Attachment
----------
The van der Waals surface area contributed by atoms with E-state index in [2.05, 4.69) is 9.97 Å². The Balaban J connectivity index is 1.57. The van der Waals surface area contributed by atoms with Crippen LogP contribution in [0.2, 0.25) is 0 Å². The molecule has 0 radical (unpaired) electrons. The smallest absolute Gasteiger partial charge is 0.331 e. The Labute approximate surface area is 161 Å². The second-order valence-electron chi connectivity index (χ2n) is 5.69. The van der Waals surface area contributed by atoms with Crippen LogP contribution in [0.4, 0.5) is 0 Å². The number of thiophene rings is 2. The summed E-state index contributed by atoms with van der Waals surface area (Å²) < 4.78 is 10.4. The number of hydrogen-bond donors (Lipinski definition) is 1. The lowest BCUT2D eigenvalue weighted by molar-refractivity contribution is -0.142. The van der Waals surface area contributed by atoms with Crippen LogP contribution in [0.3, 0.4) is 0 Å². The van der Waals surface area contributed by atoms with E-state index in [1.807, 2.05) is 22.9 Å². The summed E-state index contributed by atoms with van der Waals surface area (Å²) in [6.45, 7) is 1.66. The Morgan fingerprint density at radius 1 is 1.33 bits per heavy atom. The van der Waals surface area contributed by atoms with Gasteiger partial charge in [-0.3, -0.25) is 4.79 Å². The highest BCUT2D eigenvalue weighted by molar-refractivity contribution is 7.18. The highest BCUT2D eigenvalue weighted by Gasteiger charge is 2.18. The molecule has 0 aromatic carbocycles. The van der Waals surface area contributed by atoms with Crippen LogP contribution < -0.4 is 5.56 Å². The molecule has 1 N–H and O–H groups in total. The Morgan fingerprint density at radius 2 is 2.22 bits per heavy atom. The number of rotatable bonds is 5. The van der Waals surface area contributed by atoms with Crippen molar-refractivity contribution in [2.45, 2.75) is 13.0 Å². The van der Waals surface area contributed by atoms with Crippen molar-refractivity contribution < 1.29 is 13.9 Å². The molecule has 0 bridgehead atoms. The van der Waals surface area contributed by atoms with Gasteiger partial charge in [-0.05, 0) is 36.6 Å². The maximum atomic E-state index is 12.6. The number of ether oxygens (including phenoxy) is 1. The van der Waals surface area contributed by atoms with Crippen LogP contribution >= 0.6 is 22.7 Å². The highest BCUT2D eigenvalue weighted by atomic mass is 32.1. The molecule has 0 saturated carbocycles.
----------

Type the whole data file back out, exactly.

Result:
The van der Waals surface area contributed by atoms with E-state index in [2.05, 4.69) is 9.97 Å². The Balaban J connectivity index is 1.57. The van der Waals surface area contributed by atoms with Crippen LogP contribution in [0.2, 0.25) is 0 Å². The molecule has 0 radical (unpaired) electrons. The smallest absolute Gasteiger partial charge is 0.331 e. The Labute approximate surface area is 161 Å². The second-order valence-electron chi connectivity index (χ2n) is 5.69. The van der Waals surface area contributed by atoms with Crippen LogP contribution in [0.4, 0.5) is 0 Å². The number of thiophene rings is 2. The summed E-state index contributed by atoms with van der Waals surface area (Å²) < 4.78 is 10.4. The number of hydrogen-bond donors (Lipinski definition) is 1. The lowest BCUT2D eigenvalue weighted by molar-refractivity contribution is -0.142. The van der Waals surface area contributed by atoms with Crippen LogP contribution in [0.3, 0.4) is 0 Å². The van der Waals surface area contributed by atoms with E-state index in [1.807, 2.05) is 22.9 Å². The summed E-state index contributed by atoms with van der Waals surface area (Å²) in [6.45, 7) is 1.66. The Morgan fingerprint density at radius 1 is 1.33 bits per heavy atom. The van der Waals surface area contributed by atoms with Gasteiger partial charge in [-0.3, -0.25) is 4.79 Å². The highest BCUT2D eigenvalue weighted by molar-refractivity contribution is 7.18. The highest BCUT2D eigenvalue weighted by Gasteiger charge is 2.18. The molecule has 0 aromatic carbocycles. The van der Waals surface area contributed by atoms with Crippen LogP contribution < -0.4 is 5.56 Å². The molecule has 1 N–H and O–H groups in total. The Morgan fingerprint density at radius 2 is 2.22 bits per heavy atom. The number of rotatable bonds is 5. The van der Waals surface area contributed by atoms with Crippen molar-refractivity contribution in [2.45, 2.75) is 13.0 Å². The van der Waals surface area contributed by atoms with Crippen molar-refractivity contribution < 1.29 is 13.9 Å². The molecule has 0 bridgehead atoms. The van der Waals surface area contributed by atoms with Gasteiger partial charge in [-0.05, 0) is 36.6 Å². The maximum atomic E-state index is 12.6. The number of ether oxygens (including phenoxy) is 1. The van der Waals surface area contributed by atoms with Crippen LogP contribution >= 0.6 is 22.7 Å². The highest BCUT2D eigenvalue weighted by atomic mass is 32.1. The molecule has 0 saturated carbocycles.